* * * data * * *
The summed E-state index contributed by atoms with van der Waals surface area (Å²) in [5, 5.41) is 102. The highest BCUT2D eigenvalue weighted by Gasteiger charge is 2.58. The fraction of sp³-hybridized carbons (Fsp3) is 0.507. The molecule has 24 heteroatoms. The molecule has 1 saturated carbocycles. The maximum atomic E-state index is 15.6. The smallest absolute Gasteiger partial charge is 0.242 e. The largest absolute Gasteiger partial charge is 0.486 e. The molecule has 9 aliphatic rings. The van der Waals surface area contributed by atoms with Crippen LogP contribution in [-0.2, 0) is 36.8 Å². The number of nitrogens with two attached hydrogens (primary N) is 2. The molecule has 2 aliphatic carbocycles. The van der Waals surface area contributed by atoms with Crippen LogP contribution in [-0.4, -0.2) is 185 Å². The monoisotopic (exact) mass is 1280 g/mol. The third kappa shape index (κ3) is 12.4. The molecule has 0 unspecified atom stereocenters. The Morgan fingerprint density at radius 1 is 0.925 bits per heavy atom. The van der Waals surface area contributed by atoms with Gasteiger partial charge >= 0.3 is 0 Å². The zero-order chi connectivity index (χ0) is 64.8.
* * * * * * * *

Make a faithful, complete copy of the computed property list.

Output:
The summed E-state index contributed by atoms with van der Waals surface area (Å²) in [5, 5.41) is 102. The highest BCUT2D eigenvalue weighted by Gasteiger charge is 2.58. The fraction of sp³-hybridized carbons (Fsp3) is 0.507. The molecule has 24 heteroatoms. The molecule has 1 saturated carbocycles. The maximum atomic E-state index is 15.6. The smallest absolute Gasteiger partial charge is 0.242 e. The largest absolute Gasteiger partial charge is 0.486 e. The molecule has 9 aliphatic rings. The van der Waals surface area contributed by atoms with Crippen LogP contribution in [-0.2, 0) is 36.8 Å². The number of nitrogens with two attached hydrogens (primary N) is 2. The molecule has 2 aliphatic carbocycles. The van der Waals surface area contributed by atoms with Crippen LogP contribution in [-0.4, -0.2) is 185 Å². The monoisotopic (exact) mass is 1280 g/mol. The third kappa shape index (κ3) is 12.4. The molecule has 0 unspecified atom stereocenters. The Morgan fingerprint density at radius 1 is 0.925 bits per heavy atom. The van der Waals surface area contributed by atoms with Gasteiger partial charge >= 0.3 is 0 Å². The zero-order chi connectivity index (χ0) is 64.8.